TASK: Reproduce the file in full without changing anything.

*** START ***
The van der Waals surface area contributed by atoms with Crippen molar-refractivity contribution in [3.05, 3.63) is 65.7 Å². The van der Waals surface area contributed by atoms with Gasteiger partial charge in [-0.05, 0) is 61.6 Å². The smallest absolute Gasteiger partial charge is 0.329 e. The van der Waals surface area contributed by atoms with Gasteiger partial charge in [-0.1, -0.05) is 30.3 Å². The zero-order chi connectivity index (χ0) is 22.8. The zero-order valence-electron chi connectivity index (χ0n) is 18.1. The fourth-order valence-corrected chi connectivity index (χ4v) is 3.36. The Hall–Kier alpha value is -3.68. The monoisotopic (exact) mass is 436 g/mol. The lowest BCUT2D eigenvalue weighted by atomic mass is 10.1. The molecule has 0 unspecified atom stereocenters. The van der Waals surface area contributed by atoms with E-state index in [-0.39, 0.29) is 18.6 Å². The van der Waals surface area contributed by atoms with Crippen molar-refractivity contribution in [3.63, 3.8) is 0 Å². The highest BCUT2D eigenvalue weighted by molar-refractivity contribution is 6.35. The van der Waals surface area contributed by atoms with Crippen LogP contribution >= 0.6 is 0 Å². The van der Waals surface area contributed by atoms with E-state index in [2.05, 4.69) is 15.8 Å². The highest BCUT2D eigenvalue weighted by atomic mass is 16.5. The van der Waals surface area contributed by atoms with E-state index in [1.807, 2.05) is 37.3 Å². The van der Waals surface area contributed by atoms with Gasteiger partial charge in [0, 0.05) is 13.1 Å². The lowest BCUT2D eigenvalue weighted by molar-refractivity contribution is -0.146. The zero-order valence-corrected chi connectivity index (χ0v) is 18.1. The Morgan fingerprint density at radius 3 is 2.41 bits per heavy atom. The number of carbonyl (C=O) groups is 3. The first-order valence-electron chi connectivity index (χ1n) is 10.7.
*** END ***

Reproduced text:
The van der Waals surface area contributed by atoms with Crippen molar-refractivity contribution in [3.05, 3.63) is 65.7 Å². The van der Waals surface area contributed by atoms with Gasteiger partial charge in [-0.05, 0) is 61.6 Å². The smallest absolute Gasteiger partial charge is 0.329 e. The van der Waals surface area contributed by atoms with Gasteiger partial charge in [-0.1, -0.05) is 30.3 Å². The zero-order chi connectivity index (χ0) is 22.8. The zero-order valence-electron chi connectivity index (χ0n) is 18.1. The fourth-order valence-corrected chi connectivity index (χ4v) is 3.36. The Hall–Kier alpha value is -3.68. The monoisotopic (exact) mass is 436 g/mol. The lowest BCUT2D eigenvalue weighted by atomic mass is 10.1. The molecule has 0 unspecified atom stereocenters. The van der Waals surface area contributed by atoms with E-state index in [-0.39, 0.29) is 18.6 Å². The van der Waals surface area contributed by atoms with Crippen molar-refractivity contribution in [3.63, 3.8) is 0 Å². The highest BCUT2D eigenvalue weighted by molar-refractivity contribution is 6.35. The van der Waals surface area contributed by atoms with Crippen LogP contribution >= 0.6 is 0 Å². The van der Waals surface area contributed by atoms with E-state index in [2.05, 4.69) is 15.8 Å². The highest BCUT2D eigenvalue weighted by atomic mass is 16.5. The van der Waals surface area contributed by atoms with E-state index in [1.807, 2.05) is 37.3 Å². The van der Waals surface area contributed by atoms with Gasteiger partial charge in [0, 0.05) is 13.1 Å². The lowest BCUT2D eigenvalue weighted by molar-refractivity contribution is -0.146. The zero-order valence-corrected chi connectivity index (χ0v) is 18.1. The Morgan fingerprint density at radius 3 is 2.41 bits per heavy atom. The number of carbonyl (C=O) groups is 3. The first-order valence-electron chi connectivity index (χ1n) is 10.7.